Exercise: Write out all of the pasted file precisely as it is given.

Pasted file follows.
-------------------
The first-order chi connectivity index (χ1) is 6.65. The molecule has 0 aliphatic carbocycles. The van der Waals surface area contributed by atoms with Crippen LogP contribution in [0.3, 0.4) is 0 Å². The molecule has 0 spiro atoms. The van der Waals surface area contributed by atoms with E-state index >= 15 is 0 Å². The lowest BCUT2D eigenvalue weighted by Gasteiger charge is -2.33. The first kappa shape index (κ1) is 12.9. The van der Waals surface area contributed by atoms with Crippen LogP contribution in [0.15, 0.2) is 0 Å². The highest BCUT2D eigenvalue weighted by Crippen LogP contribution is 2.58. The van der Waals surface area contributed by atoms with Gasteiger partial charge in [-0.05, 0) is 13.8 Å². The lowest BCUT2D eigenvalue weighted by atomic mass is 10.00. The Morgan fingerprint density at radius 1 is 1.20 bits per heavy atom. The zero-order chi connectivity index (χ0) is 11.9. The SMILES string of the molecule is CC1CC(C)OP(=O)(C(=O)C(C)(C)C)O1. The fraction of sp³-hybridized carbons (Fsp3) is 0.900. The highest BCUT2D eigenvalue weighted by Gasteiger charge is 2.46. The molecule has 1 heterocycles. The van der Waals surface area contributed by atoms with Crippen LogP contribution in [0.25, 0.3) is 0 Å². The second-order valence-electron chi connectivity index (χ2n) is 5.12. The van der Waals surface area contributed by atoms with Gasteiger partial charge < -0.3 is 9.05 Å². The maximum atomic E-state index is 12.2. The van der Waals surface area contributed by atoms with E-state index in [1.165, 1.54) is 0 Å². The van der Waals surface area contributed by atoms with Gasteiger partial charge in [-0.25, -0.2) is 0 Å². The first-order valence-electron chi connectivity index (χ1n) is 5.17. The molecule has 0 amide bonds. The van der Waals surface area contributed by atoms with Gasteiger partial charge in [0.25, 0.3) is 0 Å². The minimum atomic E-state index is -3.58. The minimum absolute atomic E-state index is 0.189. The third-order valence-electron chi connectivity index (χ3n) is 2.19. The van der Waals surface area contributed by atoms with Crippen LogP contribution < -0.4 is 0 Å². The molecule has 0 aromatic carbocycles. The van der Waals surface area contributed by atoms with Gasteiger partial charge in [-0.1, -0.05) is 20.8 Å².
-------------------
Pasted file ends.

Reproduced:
The first-order chi connectivity index (χ1) is 6.65. The molecule has 0 aliphatic carbocycles. The van der Waals surface area contributed by atoms with Crippen LogP contribution in [0.3, 0.4) is 0 Å². The molecule has 0 spiro atoms. The van der Waals surface area contributed by atoms with E-state index >= 15 is 0 Å². The lowest BCUT2D eigenvalue weighted by Gasteiger charge is -2.33. The first kappa shape index (κ1) is 12.9. The van der Waals surface area contributed by atoms with Crippen LogP contribution in [0.15, 0.2) is 0 Å². The highest BCUT2D eigenvalue weighted by Crippen LogP contribution is 2.58. The van der Waals surface area contributed by atoms with Gasteiger partial charge in [-0.05, 0) is 13.8 Å². The lowest BCUT2D eigenvalue weighted by atomic mass is 10.00. The Morgan fingerprint density at radius 1 is 1.20 bits per heavy atom. The zero-order chi connectivity index (χ0) is 11.9. The SMILES string of the molecule is CC1CC(C)OP(=O)(C(=O)C(C)(C)C)O1. The fraction of sp³-hybridized carbons (Fsp3) is 0.900. The highest BCUT2D eigenvalue weighted by Gasteiger charge is 2.46. The molecule has 1 heterocycles. The van der Waals surface area contributed by atoms with Crippen LogP contribution in [0.25, 0.3) is 0 Å². The second-order valence-electron chi connectivity index (χ2n) is 5.12. The van der Waals surface area contributed by atoms with Gasteiger partial charge < -0.3 is 9.05 Å². The maximum atomic E-state index is 12.2. The van der Waals surface area contributed by atoms with E-state index in [1.165, 1.54) is 0 Å². The van der Waals surface area contributed by atoms with Gasteiger partial charge in [-0.25, -0.2) is 0 Å². The first-order valence-electron chi connectivity index (χ1n) is 5.17. The molecule has 0 amide bonds. The van der Waals surface area contributed by atoms with Gasteiger partial charge in [0.25, 0.3) is 0 Å². The minimum atomic E-state index is -3.58. The minimum absolute atomic E-state index is 0.189. The third-order valence-electron chi connectivity index (χ3n) is 2.19. The van der Waals surface area contributed by atoms with Crippen LogP contribution < -0.4 is 0 Å². The molecule has 0 aromatic carbocycles. The van der Waals surface area contributed by atoms with Gasteiger partial charge in [-0.1, -0.05) is 20.8 Å².